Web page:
I finished patching up one section of the roof and eyed it critically. It should hold up to weather. The thought made me glance up towards the sky. The clouds were still low, grey, and threatening, but there was no snowfall just yet. It would hold off for another couple hours, I was pretty sure.
Good. We’d have enough time to finish reshingling the roof before the storm hit.
I glanced over at my father and saw that he was still working on his section of the roof. I was glad that he’d been able to help me today; otherwise, I would never have been able to get it all done in time, not on my own. But Dad was always good to lend a hand. Even though he and I were never very close.
I glanced up again, wondering just how much snow we would get from this new storm. It had been a snowy year here in Park City. One of the better ski years, actually. Which was a damned good thing, given how warm and dry the previous winter had been. Things had finally gotten good in early April, right as the resort was getting ready to close for the season.
A lot of the locals had been frustrated when the resort declined to extend the season in light of that late snowfall. No one really understood just how high the operation costs were to keep those lifts spinning and keep workers at the hill. And since most of the late-season business came from season-pass holders, it just didn’t make sense to keep it all open.
But this year was off to a much better start, and hopefully the snow would keep on coming.
“Winter’s really going to hit hard this year, isn’t it?” Dad asked suddenly, echoing my thoughts.
“Sure looks that way,” I agreed.
He raised an eyebrow at me. “You don’t sound very excited about that,” he said. “I would have thought the prospect of a good season would get you more excited than that.”
“Busy season just means more work for the ski lodge,” I reminded him. Sure, it would mean that I’d hopefully get a little good skiing in. But I was looking at a few stand-out runs from the season, nothing more than that. I could only head up to the hill while Ethan was at school, which meant afternoons were already gone. The busier work got, the less time I’d have to enjoy time on the hill in the mornings too.
I expected Dad to comment on that. Maybe to say something about my work ethic or my responsibilities. But he stayed silent, and we finished up the roofing without any more conversation except about the work that we were doing. And even that was sparse.
I sighed internally, hoping that I would never reach a point like this with Ethan. But then, I smiled to myself; of course I wouldn’t. Ethan, little chatterbox that he was, would never let a minute go by in silence.
We finished with the roof just as the first of the snowflakes landed on the tip of my nose. I glanced back up at the sky as I packed up my tools. Dark and grey. A real storm, then. I knew the forecast had been calling for as much as twelve feet of snow when the storm hit land up in Washington state, but I hadn’t seen the latest on either what they had got or what we could expect down here. Sure looked like a lot, though.
As we climbed down the ladder and kicked dirt off our shoes, Ethan came running out of the house. “It’s snowing, it’s snowing!” he cried, pointing up at the sky.
I laughed. “I see that, buddy,” I said.
Dad crouched down so that he was almost at Ethan’s height. “Should we make a bet?” he asked, grinning at the boy. “How much snow do you think we’re going to get tonight?”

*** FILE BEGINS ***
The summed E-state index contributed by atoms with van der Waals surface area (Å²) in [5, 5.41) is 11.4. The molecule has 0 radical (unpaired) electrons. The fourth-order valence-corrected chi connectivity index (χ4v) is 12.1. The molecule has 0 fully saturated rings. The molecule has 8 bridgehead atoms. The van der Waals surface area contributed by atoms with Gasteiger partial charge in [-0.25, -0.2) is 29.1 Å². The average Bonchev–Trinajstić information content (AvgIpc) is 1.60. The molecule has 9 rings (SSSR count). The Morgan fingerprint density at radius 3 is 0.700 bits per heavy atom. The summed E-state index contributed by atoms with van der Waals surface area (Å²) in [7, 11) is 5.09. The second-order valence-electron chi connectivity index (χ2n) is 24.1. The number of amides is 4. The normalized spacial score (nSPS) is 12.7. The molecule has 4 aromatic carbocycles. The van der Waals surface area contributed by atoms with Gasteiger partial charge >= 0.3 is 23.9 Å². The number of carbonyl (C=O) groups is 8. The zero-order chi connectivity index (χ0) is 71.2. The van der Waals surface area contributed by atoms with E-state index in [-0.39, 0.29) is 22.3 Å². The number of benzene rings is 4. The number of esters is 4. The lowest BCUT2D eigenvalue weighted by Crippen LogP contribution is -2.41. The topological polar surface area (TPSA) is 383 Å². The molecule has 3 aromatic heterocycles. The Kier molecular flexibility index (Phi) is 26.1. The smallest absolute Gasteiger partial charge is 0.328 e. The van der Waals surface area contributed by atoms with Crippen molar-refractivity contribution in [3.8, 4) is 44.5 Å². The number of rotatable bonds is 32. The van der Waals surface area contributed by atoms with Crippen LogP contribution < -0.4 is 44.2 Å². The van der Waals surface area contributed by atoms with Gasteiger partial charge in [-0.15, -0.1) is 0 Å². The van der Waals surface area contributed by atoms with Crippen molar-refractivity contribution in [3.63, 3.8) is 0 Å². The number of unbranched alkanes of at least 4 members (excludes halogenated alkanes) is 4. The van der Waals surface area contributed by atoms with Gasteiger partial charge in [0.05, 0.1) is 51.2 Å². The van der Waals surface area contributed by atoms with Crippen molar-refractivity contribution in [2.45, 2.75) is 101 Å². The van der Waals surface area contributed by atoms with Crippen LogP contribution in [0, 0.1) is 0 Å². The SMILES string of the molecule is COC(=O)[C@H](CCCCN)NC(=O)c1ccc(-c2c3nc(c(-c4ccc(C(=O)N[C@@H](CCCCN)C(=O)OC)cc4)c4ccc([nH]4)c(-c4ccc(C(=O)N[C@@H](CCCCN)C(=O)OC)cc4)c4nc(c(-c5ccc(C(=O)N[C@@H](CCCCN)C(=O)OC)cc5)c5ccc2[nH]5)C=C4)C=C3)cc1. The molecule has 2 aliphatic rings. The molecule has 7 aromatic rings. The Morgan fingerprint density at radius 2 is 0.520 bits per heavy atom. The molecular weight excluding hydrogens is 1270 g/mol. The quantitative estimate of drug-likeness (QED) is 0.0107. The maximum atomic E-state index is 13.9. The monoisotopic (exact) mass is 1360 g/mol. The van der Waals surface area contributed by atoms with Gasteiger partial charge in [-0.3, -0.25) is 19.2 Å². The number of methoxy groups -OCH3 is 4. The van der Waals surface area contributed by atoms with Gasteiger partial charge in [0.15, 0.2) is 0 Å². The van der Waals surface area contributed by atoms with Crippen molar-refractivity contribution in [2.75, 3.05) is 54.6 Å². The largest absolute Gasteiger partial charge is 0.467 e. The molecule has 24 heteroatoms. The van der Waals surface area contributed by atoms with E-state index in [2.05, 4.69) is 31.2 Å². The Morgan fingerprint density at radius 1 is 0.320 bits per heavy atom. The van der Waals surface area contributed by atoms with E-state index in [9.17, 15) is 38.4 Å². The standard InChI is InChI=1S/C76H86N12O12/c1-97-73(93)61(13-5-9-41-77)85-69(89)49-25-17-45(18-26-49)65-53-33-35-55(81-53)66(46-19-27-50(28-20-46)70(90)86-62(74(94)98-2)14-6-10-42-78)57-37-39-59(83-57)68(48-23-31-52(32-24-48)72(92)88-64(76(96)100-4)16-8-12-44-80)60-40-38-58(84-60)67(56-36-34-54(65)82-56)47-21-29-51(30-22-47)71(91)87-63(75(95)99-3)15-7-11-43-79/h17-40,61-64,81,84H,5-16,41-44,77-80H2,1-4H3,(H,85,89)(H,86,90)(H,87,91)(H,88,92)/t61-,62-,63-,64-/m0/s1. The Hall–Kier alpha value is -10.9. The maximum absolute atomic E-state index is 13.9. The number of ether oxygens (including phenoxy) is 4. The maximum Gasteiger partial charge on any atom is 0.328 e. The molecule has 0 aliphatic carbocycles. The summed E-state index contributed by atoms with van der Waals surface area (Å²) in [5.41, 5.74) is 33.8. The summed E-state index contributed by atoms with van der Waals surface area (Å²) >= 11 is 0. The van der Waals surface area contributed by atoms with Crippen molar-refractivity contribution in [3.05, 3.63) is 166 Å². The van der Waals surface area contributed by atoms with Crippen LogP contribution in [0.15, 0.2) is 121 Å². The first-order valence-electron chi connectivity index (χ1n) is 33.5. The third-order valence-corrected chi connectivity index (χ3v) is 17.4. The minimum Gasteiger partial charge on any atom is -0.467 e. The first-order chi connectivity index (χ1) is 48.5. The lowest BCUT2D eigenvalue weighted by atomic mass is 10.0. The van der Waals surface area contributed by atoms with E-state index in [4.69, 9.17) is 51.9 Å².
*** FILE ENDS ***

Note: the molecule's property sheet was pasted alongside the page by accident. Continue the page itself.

“A lot,” Ethan said, scrunching up his face as he thought. “Maybe fourteen inches,” he finally said. “And if I’m right, you have to make sugar on snow!”
Dad laughed. “Sure thing,” he said, shaking hands with the young boy.
Yet again, I wondered why Dad was never more talkative with me. Watching him with my son, it was like he was an entirely different person. Sometimes, in my darker moments, it made me wonder what it was that I had done to make Dad dislike me the way that he sometimes seemed to. But I knew that wasn’t fair. This was just the way that Dad’s and my relationship had always been.
Really, I was just glad that he didn’t shut Ethan out. He seemed to enjoy the kid’s company just as much as Ethan enjoyed his Gramps’ company, which was a relief since there were times when I got called up to the mountain for some emergency maintenance when Ethan wasn’t at school, times when I didn’t have a chance to hunt down a babysitter for him.
It was always a relief to have Dad around at those times.
Like right now, in fact. My phone buzzed as Dad and Ethan chatted about the storm. Ethan was telling Dad all about how excited he was to go skiing again that year, and Dad was telling him that maybe we could build a little ski hill in the backyard until I got the chance to take the boy up on the hill after this storm. I didn’t have the heart to remind both of them that Park City snow was usually too dry to pack together into a small hill like that. Let them dream.
Anyway, Dad was an engineer. He was probably already counting on the dry snow and figuring out how to inject it with the perfect amount of water to hold it together but still keep it from icing. Let them dream and scheme.
I answered my phone. “Hello?”
“Hey, Adam,” Gretchen, my boss, said. “We just got a call that there’s a problem with a pipe in one of the rental condos on the resort. One of the Pine Ridge ones. I know we’ve got this big storm that’s just about to come through, so the sooner we can get things fixed, the better. They don’t have any hot water at the moment, and you know what that means to our guests.”
I fought the urge to roll my eyes. I understood it: not having any hot water sucked. But from Gretchen’s tone, I could tell that whoever was in the condo was acting like a lack of hot water was equivalent to the apocalypse, and like we were idiots for not getting things fixed for them sooner.